Tips for Employers About Tips in California
California has a long tradition of being employee-friendly: covenants not to compete by employees are unenforceable, and the minimum wage is usually higher in California than that nationally. The same is true for professions with tips, which may be the next “hot” area of labor law in California. Employers whose employees earn tips had best get the law right.
Much of California’s law about tips is found in Labor Code 351. It expresses the philosophy in California very succinctly: “Every gratuity is hereby declared to be the sole property of the employee or employees to whom it was paid, given, or left for.” Even if management establishes a mandatory “tip pool,” management cannot dip into the pool – it is only for the employees who waited on the table. California employers also cannot reduce the minimum wage to account for tips – employees have to make at least the California minimum of $8.00 an hour before tips: “No employer . . . shall . . . deduct any amount from wages due an employee on account of a gratuity, or require an employee to credit the amount, or any part thereof, of a gratuity against and as a part of the wages due the employee from the employer.”
Here are some things that every California employer should do if their employees receive tips:
○ Tip pools are legal, see Leighton v. Old Heidelberg, Inc., 219 Cal. App. 3d 1062 (1990), but employers and managers cannot participate.
○ Those who earn tips have to spent all or almost all of their time doing tipped work; if they spend more than 15% to 20% of their time doing work unrelated to tips, like washing dishes, stocking, setting up a room, and the like, they have to be paid for that work in addition to the work that allows them to collect tips.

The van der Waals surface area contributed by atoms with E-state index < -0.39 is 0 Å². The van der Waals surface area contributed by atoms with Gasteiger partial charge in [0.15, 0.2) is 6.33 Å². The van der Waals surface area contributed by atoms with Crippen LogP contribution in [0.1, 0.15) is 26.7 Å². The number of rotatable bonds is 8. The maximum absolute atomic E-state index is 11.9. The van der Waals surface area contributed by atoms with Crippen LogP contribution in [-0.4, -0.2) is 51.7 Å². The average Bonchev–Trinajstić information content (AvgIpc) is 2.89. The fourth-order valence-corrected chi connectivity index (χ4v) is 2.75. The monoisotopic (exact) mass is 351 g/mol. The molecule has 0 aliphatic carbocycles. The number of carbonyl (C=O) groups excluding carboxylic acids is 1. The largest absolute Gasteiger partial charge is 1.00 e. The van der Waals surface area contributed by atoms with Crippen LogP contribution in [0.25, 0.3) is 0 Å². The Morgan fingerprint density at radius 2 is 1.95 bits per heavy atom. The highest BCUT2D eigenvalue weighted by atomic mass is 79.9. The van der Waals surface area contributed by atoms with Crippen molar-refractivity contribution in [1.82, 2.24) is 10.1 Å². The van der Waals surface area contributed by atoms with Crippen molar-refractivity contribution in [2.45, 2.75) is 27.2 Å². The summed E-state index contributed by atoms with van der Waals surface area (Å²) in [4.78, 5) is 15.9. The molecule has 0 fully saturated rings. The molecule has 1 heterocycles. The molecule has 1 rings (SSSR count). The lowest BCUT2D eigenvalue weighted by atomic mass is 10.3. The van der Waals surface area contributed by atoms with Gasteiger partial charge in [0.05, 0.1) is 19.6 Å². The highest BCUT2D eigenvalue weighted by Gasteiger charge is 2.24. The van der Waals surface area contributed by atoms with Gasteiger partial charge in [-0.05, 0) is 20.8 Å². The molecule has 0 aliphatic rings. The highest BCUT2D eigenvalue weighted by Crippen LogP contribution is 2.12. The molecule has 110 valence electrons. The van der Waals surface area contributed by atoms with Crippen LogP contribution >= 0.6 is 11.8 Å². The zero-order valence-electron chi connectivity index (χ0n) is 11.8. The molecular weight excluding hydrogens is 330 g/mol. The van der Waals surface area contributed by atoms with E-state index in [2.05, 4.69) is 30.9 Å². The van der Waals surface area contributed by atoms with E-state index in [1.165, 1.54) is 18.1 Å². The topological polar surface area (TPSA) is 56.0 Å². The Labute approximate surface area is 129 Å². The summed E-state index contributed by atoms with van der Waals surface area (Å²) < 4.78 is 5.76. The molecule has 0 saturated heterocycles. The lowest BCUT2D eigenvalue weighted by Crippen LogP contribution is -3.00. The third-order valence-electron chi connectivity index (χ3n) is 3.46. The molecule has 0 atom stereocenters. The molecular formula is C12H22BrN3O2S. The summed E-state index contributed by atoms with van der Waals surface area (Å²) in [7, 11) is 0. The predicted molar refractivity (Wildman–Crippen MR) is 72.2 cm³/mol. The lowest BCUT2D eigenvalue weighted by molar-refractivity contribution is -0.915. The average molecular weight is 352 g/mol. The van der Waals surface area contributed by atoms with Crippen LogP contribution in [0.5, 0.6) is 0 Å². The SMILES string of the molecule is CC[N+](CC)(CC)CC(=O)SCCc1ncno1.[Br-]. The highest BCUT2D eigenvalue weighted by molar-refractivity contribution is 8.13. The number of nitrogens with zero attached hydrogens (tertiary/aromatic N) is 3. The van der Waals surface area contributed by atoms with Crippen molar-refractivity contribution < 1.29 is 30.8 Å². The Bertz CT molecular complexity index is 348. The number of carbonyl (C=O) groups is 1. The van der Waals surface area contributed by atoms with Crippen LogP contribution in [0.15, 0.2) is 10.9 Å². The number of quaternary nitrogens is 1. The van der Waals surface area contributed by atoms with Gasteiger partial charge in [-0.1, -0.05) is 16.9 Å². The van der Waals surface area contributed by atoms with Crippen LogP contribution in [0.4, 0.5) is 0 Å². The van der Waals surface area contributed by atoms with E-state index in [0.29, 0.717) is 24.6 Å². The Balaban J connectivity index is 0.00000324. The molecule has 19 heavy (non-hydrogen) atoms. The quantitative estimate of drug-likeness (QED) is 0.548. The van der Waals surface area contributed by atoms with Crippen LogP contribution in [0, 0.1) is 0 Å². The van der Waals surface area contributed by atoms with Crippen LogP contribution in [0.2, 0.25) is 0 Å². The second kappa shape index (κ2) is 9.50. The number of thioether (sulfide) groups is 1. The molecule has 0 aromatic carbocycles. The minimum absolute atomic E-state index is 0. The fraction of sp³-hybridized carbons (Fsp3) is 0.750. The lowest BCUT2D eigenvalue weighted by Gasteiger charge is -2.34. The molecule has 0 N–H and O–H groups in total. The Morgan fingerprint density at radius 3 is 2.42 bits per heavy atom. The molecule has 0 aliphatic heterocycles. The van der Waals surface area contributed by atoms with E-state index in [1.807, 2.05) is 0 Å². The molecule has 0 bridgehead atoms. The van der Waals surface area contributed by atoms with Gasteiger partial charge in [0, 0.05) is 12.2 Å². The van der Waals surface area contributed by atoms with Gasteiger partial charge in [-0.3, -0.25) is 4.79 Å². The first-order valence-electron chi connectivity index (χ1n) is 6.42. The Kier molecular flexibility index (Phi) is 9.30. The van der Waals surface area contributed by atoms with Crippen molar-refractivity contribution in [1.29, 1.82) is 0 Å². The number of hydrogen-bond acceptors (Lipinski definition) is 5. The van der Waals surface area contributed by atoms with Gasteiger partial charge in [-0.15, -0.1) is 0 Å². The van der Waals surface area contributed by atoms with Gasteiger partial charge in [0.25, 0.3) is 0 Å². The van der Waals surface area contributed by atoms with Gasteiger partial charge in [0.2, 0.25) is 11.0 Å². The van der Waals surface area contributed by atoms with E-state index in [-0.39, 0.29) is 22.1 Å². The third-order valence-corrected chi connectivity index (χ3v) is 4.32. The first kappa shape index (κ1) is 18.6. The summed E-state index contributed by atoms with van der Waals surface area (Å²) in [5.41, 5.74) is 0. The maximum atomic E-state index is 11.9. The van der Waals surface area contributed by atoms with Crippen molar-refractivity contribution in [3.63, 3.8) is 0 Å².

○ Make sure that tipped employees are getting more than $25 a month in tips.
○ California employers have to bear the entire cost of a credit card transaction that includes a tip – the cost of credit card transaction (often 20 cents plus about 1.5% of the total transaction) cannot be apportioned to the employee.
○ Payment of tips from credit card transactions have to be made by the “next regular payday following the date the patron authorized the credit card payment.”
○ Keep accurate records of both tips received and tips paid to employees – and make sure that your books are always ready for inspection by the employee.
○ Don’t try to get a “private agreement” from the wait staff, to avoid California’s regulations. California already anticipated that, and voids such agreements.
Here are the incentives for the employer to get it right: first, the employer can be fined up to $1000 for each violation, and serve up to sixty days in jail. If the employer shortchanged dozens of employees for dozens of paychecks, the penalty could be very high, indeed. Moreover, lawyers for employees can use these laws for as evidence of unlawful business practices, which can serve as the basis for an action for civil penalties under the Private Attorneys General Act.